Rare Protein Coding Variants Can Impact Common Disease

Exome sequencing

An analysis of data from the UK Biobank comparing exome data with phenotype data about common conditions such as asthma has revealed multiple new associations, many previously unknown, including links between rare genetic variants and common disease.

Although many studies have detailed how common genetic variants impact common diseases, the effects of rare variants have mostly been linked to rare disease and not studied extensively in the context of common disease.

The UK Biobank has collected detailed phenotypic data on around 500,000 participants and also has whole-exome sequencing data for many participants. For this study, researchers from AstraZeneca and the University of Melbourne carried out an analysis of genome and phenotype data to assess potential links.

As described in the journal Nature, Slavé Petrovski, the Head of AstraZeneca’s Centre for Genomics Research and Discovery Sciences in Cambridge, UK, and colleagues analyzed whole exome data from 281,104 Biobank participants and looked for links between rare genetic variants and more than 18,500 complex traits such as asthma that are influenced by multiple factors.

Overall, 46,837 variant and 1703 gene associations were found by the researchers. Some associations were previously known, but some were not. For example, around 12.1% of the those with European ancestry had one of 373 variants in the filaggrin gene FLG. Carriers of these variants were more likely to have dermatitis, asthma and also basal cell carcinoma and melanoma.  “Concomitant increases in vitamin D levels suggest that the increased risk of skin cancer may be attributable to increased sensitivity to ultraviolet B radiation,” write the authors.

Notably, the researchers observed multiple examples where individual rare variants and common risk variants both appeared to contribute to the burden of disease. “This is consistent with our previous work demonstrating common and rare protein truncating variants in FLG have similar effect sizes for the risk of early asthma,” they conclude.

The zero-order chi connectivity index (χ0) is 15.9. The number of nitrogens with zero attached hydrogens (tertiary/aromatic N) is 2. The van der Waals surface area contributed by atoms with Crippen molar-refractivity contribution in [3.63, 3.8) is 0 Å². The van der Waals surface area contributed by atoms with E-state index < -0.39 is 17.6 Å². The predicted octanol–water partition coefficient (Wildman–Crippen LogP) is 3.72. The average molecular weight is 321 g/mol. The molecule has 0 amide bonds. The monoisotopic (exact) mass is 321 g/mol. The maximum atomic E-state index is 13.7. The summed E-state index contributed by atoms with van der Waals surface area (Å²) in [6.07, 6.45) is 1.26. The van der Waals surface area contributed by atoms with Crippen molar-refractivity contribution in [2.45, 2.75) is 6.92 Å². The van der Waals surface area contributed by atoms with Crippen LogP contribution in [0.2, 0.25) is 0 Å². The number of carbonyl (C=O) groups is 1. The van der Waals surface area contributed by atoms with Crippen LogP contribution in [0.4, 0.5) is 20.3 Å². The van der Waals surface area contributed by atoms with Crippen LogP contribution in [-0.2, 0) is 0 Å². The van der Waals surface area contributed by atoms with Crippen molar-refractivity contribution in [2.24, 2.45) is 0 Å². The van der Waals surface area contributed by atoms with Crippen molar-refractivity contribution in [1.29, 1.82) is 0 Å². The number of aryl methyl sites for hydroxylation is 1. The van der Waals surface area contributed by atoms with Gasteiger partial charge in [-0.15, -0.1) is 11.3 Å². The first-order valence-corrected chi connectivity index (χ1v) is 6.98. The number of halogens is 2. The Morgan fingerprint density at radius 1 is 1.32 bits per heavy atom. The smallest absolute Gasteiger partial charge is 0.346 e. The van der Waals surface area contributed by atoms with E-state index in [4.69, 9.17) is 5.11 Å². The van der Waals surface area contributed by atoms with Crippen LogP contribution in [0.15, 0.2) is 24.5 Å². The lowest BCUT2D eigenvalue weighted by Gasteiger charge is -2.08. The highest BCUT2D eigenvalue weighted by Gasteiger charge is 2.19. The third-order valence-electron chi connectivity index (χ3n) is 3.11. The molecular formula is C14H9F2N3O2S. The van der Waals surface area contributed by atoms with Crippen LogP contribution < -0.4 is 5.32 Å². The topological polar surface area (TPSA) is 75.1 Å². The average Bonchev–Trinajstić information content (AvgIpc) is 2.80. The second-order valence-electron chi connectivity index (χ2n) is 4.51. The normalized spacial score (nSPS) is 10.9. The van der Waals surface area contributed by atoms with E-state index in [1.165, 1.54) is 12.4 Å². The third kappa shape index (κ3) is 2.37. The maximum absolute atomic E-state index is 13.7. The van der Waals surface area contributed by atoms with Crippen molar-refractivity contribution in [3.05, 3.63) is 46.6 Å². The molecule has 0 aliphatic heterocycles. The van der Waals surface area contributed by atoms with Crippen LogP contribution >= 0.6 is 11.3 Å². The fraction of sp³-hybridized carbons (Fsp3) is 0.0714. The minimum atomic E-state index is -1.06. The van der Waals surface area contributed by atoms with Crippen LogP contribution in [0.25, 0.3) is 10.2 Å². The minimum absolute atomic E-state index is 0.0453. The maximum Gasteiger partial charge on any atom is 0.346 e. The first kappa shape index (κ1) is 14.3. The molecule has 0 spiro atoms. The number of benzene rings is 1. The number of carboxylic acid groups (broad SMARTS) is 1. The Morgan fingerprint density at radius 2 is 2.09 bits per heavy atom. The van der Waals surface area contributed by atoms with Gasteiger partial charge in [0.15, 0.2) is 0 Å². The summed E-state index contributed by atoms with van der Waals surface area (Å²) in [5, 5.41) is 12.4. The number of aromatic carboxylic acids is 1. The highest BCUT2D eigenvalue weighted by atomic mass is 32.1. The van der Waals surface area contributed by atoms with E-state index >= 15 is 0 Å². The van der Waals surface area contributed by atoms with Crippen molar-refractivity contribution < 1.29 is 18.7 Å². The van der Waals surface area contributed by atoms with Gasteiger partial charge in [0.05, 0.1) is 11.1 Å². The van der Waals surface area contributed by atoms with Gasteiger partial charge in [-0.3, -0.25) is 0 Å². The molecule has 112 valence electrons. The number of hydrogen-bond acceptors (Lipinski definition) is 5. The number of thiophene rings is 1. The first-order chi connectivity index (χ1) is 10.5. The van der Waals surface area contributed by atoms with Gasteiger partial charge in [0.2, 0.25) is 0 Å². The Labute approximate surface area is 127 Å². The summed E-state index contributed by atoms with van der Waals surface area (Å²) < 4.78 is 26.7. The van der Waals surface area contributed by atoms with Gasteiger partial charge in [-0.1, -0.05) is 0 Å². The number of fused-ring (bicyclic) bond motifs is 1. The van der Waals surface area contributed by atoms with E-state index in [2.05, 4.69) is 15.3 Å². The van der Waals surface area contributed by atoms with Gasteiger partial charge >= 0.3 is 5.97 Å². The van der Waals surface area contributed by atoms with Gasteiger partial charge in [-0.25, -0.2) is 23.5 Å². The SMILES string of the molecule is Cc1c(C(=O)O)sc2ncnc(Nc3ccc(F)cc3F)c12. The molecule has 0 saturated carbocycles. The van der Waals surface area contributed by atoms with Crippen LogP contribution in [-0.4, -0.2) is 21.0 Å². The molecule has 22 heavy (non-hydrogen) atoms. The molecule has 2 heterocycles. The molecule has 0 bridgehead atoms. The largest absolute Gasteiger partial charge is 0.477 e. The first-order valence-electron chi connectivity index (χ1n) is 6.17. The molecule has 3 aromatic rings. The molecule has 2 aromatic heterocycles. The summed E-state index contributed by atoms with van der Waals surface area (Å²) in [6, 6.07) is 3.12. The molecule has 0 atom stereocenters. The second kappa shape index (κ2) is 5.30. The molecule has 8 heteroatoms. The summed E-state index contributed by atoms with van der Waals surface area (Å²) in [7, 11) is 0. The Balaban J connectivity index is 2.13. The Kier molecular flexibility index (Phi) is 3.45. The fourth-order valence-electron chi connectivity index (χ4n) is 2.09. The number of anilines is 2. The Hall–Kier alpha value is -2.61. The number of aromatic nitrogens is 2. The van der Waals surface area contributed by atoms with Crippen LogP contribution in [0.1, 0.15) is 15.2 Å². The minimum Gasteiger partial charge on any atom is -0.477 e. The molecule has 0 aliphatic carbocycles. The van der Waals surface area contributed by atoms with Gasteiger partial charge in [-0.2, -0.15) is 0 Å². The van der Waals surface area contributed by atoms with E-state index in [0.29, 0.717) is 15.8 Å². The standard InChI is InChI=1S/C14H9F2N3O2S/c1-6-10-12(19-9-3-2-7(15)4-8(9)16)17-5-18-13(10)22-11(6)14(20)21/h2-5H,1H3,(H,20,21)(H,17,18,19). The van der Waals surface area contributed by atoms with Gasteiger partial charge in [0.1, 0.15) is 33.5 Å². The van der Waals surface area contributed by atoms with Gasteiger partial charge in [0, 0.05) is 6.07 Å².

A problem with the UK Biobank, is that most participants have white European ancestry, although a small percentage of the genomes analyzed (around 12,000) were non-European. Overall, 5714 people of South Asian, 4744 of African and 1475 of Asian ancestry were included.

The only study-wide significant individual trait association among the non-European populations was between HBB gene variants and incidence of thalassemia in South Asian individuals, although 26 gene-phenotype associations were found in the non-European ancestry group that were not significant in Europeans. Similarly, 20 associations were only found in the European ancestry group.

The researchers believe their findings could be useful for target identification and drug development. “These associations were significantly enriched for targets of FDA-approved drugs, reinforcing the importance of human genetics in target identification,” write the authors.

“When followed up with functional investigation to understand biological mechanisms, these results can help improve the efficiency of pharmaceutical pipelines, contribute towards safety assessments, and reveal repositioning opportunities.”

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